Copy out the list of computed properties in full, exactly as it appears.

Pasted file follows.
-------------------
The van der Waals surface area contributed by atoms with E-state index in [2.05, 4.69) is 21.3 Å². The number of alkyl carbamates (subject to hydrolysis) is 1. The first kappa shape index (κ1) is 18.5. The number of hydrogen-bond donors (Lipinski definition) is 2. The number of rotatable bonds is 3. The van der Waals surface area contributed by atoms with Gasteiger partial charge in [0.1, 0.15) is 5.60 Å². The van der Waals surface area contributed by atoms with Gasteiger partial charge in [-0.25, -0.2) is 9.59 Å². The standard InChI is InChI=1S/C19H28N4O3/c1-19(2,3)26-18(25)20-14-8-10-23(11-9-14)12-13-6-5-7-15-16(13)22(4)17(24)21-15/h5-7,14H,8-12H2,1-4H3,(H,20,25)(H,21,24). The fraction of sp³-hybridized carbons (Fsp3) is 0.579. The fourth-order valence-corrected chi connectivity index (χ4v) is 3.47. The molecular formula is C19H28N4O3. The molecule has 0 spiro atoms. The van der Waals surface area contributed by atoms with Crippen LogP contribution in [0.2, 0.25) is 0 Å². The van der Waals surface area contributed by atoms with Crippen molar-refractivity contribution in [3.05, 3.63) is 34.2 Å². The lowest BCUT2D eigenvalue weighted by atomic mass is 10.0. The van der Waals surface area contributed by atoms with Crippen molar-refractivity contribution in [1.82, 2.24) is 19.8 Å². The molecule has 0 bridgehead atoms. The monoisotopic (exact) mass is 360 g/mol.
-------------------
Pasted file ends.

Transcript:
The van der Waals surface area contributed by atoms with E-state index in [2.05, 4.69) is 21.3 Å². The number of alkyl carbamates (subject to hydrolysis) is 1. The first kappa shape index (κ1) is 18.5. The number of hydrogen-bond donors (Lipinski definition) is 2. The number of rotatable bonds is 3. The van der Waals surface area contributed by atoms with Gasteiger partial charge in [0.1, 0.15) is 5.60 Å². The van der Waals surface area contributed by atoms with Gasteiger partial charge in [-0.25, -0.2) is 9.59 Å². The standard InChI is InChI=1S/C19H28N4O3/c1-19(2,3)26-18(25)20-14-8-10-23(11-9-14)12-13-6-5-7-15-16(13)22(4)17(24)21-15/h5-7,14H,8-12H2,1-4H3,(H,20,25)(H,21,24). The fraction of sp³-hybridized carbons (Fsp3) is 0.579. The fourth-order valence-corrected chi connectivity index (χ4v) is 3.47. The molecular formula is C19H28N4O3. The molecule has 0 spiro atoms. The van der Waals surface area contributed by atoms with Crippen LogP contribution in [0.2, 0.25) is 0 Å². The van der Waals surface area contributed by atoms with Crippen molar-refractivity contribution in [3.05, 3.63) is 34.2 Å². The lowest BCUT2D eigenvalue weighted by atomic mass is 10.0. The van der Waals surface area contributed by atoms with Crippen molar-refractivity contribution in [1.82, 2.24) is 19.8 Å². The molecule has 0 bridgehead atoms. The monoisotopic (exact) mass is 360 g/mol.